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Spectra 900 MHz Receiver
Front End Filter Response

By Robert W. Meister WA1MIK
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900 MHz Spectra mobile radios are designed to receive 935-941 MHz and transmit 896-902 MHz and 935-941 MHz. Even though the radio is not designed to be a repeater receiver, people will try to use it for that purpose. Some may get it to work, others may not. Satisfactory results are usually not possible, but people will still try. Let's face it folks, 800 MHz MaxTracs, with shorted out or 915 MHz front end filters, are much better receivers at 902 MHz than any Motorola 900 MHz mobile radio. That's just the way of the world.

I can see that you still want to make it work. Even though I'm twisting your arm and doing my best to convince you that it's not possible, there are still those who need to be shown. What's necessary to get the radio to receive around 902 MHz?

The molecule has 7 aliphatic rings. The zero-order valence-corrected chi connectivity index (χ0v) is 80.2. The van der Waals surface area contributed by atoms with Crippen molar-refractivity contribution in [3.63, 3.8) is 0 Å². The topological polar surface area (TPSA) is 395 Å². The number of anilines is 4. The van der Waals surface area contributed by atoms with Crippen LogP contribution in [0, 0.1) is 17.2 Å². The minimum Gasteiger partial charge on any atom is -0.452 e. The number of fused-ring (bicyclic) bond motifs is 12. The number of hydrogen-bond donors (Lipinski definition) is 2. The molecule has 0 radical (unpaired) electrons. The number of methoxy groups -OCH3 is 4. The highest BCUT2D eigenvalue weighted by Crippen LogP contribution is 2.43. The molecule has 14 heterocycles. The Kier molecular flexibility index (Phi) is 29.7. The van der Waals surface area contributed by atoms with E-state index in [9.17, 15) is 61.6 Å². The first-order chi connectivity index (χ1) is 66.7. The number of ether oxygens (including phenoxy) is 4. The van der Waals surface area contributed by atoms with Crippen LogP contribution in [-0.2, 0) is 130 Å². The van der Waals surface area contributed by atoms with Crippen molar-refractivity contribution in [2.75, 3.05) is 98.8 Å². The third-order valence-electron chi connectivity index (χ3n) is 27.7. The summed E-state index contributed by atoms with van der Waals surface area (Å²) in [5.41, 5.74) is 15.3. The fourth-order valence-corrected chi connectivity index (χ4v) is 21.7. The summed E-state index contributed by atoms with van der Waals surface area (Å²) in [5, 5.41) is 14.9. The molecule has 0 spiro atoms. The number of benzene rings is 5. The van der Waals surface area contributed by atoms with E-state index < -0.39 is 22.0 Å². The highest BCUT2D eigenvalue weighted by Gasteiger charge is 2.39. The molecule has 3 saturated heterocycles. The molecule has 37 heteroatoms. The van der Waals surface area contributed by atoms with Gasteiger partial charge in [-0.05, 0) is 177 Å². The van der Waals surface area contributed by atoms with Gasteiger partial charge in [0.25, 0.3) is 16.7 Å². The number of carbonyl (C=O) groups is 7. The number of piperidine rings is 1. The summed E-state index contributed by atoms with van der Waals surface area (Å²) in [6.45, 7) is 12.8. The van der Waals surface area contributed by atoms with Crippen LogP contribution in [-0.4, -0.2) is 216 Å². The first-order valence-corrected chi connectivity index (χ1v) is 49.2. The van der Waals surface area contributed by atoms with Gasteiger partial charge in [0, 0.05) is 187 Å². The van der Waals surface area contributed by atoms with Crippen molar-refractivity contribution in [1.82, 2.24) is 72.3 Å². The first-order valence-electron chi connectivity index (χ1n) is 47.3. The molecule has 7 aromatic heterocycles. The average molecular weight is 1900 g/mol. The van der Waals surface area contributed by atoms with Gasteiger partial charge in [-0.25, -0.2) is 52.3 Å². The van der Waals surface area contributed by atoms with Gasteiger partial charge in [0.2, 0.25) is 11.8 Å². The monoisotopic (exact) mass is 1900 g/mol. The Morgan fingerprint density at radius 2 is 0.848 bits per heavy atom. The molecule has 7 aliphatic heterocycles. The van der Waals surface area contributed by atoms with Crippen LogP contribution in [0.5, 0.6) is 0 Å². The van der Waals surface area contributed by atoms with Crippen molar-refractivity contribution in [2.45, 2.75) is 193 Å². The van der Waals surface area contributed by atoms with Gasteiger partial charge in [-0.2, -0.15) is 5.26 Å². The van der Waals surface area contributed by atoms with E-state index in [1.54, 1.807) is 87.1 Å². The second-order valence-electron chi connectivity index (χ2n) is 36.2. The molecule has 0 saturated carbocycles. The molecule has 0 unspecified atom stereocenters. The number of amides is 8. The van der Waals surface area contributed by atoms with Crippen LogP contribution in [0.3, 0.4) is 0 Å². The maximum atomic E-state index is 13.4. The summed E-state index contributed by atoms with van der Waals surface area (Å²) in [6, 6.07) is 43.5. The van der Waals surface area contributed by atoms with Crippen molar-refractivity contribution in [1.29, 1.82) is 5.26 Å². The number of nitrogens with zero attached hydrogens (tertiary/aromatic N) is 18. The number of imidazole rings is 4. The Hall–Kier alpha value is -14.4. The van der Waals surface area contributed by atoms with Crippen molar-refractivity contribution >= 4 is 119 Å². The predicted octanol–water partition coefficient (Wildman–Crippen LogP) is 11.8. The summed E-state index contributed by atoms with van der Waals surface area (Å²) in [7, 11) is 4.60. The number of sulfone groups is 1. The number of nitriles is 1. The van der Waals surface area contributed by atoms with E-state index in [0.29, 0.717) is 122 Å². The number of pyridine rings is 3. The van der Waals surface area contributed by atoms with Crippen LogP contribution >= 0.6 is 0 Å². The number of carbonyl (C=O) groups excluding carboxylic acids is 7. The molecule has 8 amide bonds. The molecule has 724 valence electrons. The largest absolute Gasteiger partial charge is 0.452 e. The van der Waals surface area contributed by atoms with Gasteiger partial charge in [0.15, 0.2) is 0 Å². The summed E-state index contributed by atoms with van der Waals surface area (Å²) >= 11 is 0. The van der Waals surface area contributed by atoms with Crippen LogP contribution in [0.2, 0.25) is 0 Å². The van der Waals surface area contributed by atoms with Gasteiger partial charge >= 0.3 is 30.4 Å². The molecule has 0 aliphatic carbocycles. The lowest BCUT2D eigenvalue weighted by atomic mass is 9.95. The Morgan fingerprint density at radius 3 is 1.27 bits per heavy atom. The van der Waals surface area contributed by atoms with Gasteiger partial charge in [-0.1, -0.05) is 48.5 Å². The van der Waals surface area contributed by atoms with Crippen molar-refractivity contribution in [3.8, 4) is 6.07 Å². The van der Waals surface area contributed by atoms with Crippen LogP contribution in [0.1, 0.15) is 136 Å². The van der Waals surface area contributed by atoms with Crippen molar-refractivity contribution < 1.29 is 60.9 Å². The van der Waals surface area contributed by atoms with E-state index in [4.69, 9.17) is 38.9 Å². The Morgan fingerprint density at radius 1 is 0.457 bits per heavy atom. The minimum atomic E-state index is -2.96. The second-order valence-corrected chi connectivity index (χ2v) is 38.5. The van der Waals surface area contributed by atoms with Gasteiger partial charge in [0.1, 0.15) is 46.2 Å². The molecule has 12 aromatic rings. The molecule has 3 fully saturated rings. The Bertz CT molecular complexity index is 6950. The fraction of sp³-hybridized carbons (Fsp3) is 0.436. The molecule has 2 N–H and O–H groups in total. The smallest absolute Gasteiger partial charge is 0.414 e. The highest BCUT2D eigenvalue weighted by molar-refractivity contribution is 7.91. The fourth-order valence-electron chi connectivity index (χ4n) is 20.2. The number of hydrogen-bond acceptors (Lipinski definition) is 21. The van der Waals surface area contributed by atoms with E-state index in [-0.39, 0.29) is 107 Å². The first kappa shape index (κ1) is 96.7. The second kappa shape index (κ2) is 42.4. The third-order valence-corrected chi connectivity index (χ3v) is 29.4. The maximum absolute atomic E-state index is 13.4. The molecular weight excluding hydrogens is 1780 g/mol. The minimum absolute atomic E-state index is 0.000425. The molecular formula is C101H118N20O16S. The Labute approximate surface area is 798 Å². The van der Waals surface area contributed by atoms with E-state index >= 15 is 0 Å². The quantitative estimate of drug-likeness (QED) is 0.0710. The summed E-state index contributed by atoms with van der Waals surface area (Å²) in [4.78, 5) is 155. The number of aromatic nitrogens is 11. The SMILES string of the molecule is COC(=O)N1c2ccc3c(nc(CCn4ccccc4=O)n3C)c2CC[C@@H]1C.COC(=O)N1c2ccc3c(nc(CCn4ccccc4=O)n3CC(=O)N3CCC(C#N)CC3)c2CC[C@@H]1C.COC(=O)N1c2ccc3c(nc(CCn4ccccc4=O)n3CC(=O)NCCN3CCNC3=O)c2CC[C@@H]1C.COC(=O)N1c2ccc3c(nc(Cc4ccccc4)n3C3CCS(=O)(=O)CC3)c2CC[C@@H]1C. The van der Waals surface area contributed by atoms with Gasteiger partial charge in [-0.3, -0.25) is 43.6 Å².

There are three areas that need to be addressed:

I'll cover each topic below.

Receiver Front End:

The Spectra receiver front end has a six-pole ceramic filter that's huge in comparison to the ones in a MaxTrac. Each section is a 12x12x12 millimeter cube. In fact, this filter IS the entire front end of the radio. Here are photos of the top and bottom of the front end assembly (click on any image for a larger view):

There is no amplification before or after the filter, and the mixer stage immediately follows it. This gives the radio great performance for the band it was designed to receive, with excellent image and interference rejection. Remember there are some high-power paging stations just below the voice band, so the radio needs all the selectivity it can get. A six pole filter is very tight; the MaxTrac has two three pole filters which are adequate for the task. Here's the schematic of the front end:

Measuring Front End Response:

I was going to measure the sensitivity of the radio at various frequencies and plot the results, but I was unable to come up with a modification to the programming software to let me enter a receive frequency below 926 MHz. Rather than beat my head over that, I moved to Plan B.